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GLOSSARY OF TERMS
- Opacity—The meaning
of the word "opacity" is interpreted as follows:
An opaque film is a film that light cannot easily pass through and is
therefore the opposite to transparent. When a lacquer film has good
opacity, it means that this film will have good "hiding" or
Note: The more opaque a lacquer film is, the better it will stand
up to the ultraviolet rays of the sun.
- Light Fastness—The
phrase "light-fastness" or "fast to light" applies
to a non-fading color or a color that when exposed to the ultra-violet
rays of the sun will not fade out.
- Let Down—When
a color is "let-down" it is "extended" or "diluted"
with the addition of white. For example, a pink or a cream shade would
be made by "letting down" a red or a yellow as the case may
term "non-bleeding" in this book is used to indicate that
the lacquer or pigment referred to does not penetrate through the next
coat when another color is sprayed over it.
For Example: When white is applied over red, and the red comes up in
the white making it pink, the red is said to be "bleeding."
- Tone—Over Tone,
Top Tone, and Mass Tone refer to the appearance of a full strength color
by reflected light.
- Tinting Strength—Tinting
Strength is the ability of a color to predominate when mixed with another
refers to the lack of stability of a color when exposed to sunlight.
in a film refers to the separation of pigments of different specific
gravities, whereby the lighter one comes to the surface.
refers to Body, Fluidity, Consistency of the liquids.
at ordinary temperatures on exposure to air.
- Lacquer Enamel—This
term distinguishes the finishing or color coats from the undercoatings.
primary or surfacing coats. Undercoatings
- Mist Coat—A finely
atomized spray resulting in a very light coat.
- Flood Coat—A heavy,
full, or wet coat.
- Nitrated Cotton—This
is sometimes referred to as cellulose nitrate, nitro-cotton, or nitro-cellulose—cotton
which is treated with nitric and sulphuric acid, which change its chemical
structure so that it will dissolve or be soluble in lacquer solvents.
This permits the cotton to be put into a liquid state so it may be sprayed
and upon evaporation of the solvents becomes a solid again in the form
of a film.
- Solid Content—The
solids, or the non-volatile portion of a lacquer, which form the final
film (nitrated cotton, gum, plasticizer, and pigment) that are incorporated
into a lacquer. Their individual characteristics are as follows:
- Nitrated Cotton—Hardness,
Toughness, Durability. Gum—Gloss, Adhesion.
base liquids that dissolve the nitrated cotton (with the familiar "banana
oil" odor), produced in a process of distillation in the fermentation
of corn mash (with the active assistance of trained "bugs"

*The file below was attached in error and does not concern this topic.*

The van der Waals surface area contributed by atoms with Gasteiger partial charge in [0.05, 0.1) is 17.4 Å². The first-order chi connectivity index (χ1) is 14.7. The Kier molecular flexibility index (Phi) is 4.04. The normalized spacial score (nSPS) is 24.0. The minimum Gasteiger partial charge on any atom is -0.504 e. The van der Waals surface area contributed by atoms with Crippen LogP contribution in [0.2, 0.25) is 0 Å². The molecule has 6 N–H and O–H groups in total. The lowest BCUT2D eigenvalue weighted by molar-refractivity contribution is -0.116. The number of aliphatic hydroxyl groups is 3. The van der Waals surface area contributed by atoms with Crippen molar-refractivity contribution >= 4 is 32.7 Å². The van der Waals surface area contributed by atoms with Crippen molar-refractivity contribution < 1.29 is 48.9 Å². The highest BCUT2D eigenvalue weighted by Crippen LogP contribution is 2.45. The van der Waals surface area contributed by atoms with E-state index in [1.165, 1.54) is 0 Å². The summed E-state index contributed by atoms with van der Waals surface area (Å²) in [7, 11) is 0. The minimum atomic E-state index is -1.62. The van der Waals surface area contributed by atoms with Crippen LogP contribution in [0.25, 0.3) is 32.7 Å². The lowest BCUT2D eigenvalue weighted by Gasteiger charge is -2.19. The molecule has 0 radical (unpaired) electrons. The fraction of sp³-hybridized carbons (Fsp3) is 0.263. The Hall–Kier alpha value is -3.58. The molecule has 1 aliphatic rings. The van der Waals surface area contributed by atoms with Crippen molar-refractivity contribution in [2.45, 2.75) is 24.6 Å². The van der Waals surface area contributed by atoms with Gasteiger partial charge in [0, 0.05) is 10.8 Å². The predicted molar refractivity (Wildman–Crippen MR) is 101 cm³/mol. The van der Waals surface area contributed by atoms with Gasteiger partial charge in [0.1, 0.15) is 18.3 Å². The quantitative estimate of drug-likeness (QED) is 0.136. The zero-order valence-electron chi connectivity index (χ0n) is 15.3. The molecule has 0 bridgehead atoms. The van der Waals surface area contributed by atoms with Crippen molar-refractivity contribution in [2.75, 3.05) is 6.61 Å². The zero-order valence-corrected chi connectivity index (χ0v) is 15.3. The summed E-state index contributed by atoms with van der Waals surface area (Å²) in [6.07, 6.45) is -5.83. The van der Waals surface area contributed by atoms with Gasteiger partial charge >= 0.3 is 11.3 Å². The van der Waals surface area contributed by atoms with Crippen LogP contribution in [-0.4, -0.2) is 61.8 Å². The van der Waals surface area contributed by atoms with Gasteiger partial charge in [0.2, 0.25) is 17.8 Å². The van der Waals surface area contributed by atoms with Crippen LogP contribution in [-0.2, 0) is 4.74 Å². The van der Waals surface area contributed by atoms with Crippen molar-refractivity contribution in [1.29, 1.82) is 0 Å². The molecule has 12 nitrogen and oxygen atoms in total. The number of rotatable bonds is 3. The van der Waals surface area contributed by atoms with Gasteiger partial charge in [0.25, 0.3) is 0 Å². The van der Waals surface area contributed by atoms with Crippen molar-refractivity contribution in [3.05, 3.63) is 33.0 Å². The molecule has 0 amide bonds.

or culture). These solvents have a wide range of evaporation—some
are very quick dryers; others dry very slowly. The low boilers or quick
dryers are cheap in cost, whereas the slow dryers are expensive, and
the amount of medium or high boilers employed in the formulation determines
both the quality and cost of the solvent mix.
liquids that are distillates of coal tar, petroleum, or ordinary alcohol
which are solvents for the gums or resins incorporated into a lacquer.
A good formulation must contain a scientifically correct amount of both
solvents and non-solvents in order that neither the cotton nor the gum
will be precipitated by an unbalanced solvent mixture at the end of
drying. The non-solvents are also available in a wide range of evaporation,
and therefore their selection has an important bearing upon the flow
of the solids in the drying process.
- Solvent Mix—A blend
of several solvents. There is no one solvent that will efficiently dissolve
each of the solids, so the formulator must group a number to obtain
complete solubility, keeping results rather than cost foremost in his
- Binder—The nitrated
cotton, gum, and plasticizer which serve to hold the pigment together
in a tight, impervious film. The percentage of binder to pigment must
be carefully proportioned if we are to have a film with sufficient elasticity
and not be short or become embrittled prematurely.
- Chalking—A disintegration
or gradual wearing away of the film. Represents the manner in which
a good lacquer or house paint wears away in contrast to the common checking
of a varnish film. It is not natural for a good lacquer enamel to check
or crack, and when one does it is due to improper application or formulation.
Blues and maroons generally chalk sooner than other colors, due to the
inherent characteristics of the pigment.
- Settling—All pigmented
or colored lacquers have a tendency to settle in the bottom of the package,
upon standing in stock a long time. That is why we urge that all lacquers
be thoroughly stirred before being used; so all the pigment is incorporated
with the liquid which contains the binder (nitrated cotton, gum and
plasticizer). Otherwise, the lacquer will lack covering or be off-shade.
To prevent as far as possible this settling of the pigment, pigmented
lacquers or lacquer enamels are put up in a heavy body that must be
reduced for spraying. Clear lacquers containing no pigment are, therefore,
offered to the trade ready to spray, though they may be formulated to